"Hush!" I said, but it was too late. The owl spread his wings and glided away. They looked like two fat, stuffed, children's toys with large, heart-shaped white faces. I don't usually see them so close up, but I do see them at the golf course when we play during the evening. My husband and I love to golf, and as he gets home from work late, we usually start around 7pm. In May and June, it doesn't get dark until at least 10 pm, so we golf late. And the owls love to pounce on mice our balls hit into the rough have startled. The owls usually follow us as we make our way along the quiet course. We're often the only ones on the course at that time of night, and it's defintely my favorite time to play golf!

Saturday, March 19, 2005


It's as thick as pea soup this morning. My daughter and I walked to school and it was like being wrapped in cotton - sound muffled, cars nearly invisible except for their lights, the roofs of houses trunciated, only the tree trunks in sight - their branches lost in the mist. I like fog.

The first time the twins saw it, they were four. They stepped out the front door, stopped on the top step, and frantically started to rub their faces. They thought the problem was with their eyes! They misheard me, and called it 'Frog' for the longest time. "Mommy, it's frog out!" they would shout. We'd just moved from sunny Florida (where I've yet to see fog) to France in the wintertime. Fog wrapped the world in a white cloak, and my sons put their arms out in front of them when they walked.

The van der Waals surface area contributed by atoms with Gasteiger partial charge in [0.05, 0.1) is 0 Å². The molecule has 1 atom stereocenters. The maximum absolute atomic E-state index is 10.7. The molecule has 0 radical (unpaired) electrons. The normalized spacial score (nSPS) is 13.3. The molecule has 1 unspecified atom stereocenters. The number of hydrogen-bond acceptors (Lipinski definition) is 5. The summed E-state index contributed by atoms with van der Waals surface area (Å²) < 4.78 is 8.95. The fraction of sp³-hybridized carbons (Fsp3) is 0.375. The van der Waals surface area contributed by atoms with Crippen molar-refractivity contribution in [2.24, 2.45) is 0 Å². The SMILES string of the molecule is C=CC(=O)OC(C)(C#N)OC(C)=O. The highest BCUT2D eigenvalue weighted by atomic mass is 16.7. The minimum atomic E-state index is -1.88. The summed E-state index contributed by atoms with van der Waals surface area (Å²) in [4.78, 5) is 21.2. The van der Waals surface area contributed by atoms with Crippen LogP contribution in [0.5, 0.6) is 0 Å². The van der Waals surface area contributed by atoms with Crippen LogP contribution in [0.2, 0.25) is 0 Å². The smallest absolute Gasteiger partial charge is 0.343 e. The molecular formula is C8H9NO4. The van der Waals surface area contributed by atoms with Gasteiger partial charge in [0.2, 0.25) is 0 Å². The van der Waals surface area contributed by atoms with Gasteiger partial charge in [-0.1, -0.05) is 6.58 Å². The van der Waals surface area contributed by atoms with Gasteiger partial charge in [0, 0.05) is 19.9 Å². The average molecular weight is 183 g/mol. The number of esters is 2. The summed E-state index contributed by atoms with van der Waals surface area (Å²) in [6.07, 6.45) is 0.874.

I look out the window, past the sheer white curtains, and see just the judas tree out front. All the other trees are invisible behind a wall of mist.

Keep your fingers crossed for me! I just recieved a request for a full from a literary agent. I will type up the cover letter this morning and send it to Ann, who has generously offered to print up my mammoth manuscript and send it off. (I really owe her one!! Thanks Ann!!) From France, postage is terribly high, and a thick sheef of paper weighs quite a lot.

Friday, March 18, 2005


It's been in the seventies here and balmy. I've been outside mostly - when it's nice like this I sit on the back steps (they're stone and soak up the sun) and I watch the back yard. My dog tries to get me to come play with her, but it's too nice to just sit and relax in the sun.

My forsythia is about to bloom, and there are yellow and white narcissis blooming at the foot of the south wall. My neighbors planted asperagus the other day down by the river. But the judas tree is still bare, and winter can come back any minute.

March is a fragile spring, we can get frost until May here, so when it is warm I like to spend most of my time outside. (And now that I have a bike, it's even more fun!) My daughter and I took advantage of the dry weather to ride over the back roads and into the fields. The farmers are already shaking their heads and talking about a drought - it seems we've had a dry winter and the water tables are very low. Dust rises from the fields in great clouds when the tractors pass, and in the sunshine, it makes it look like late August here.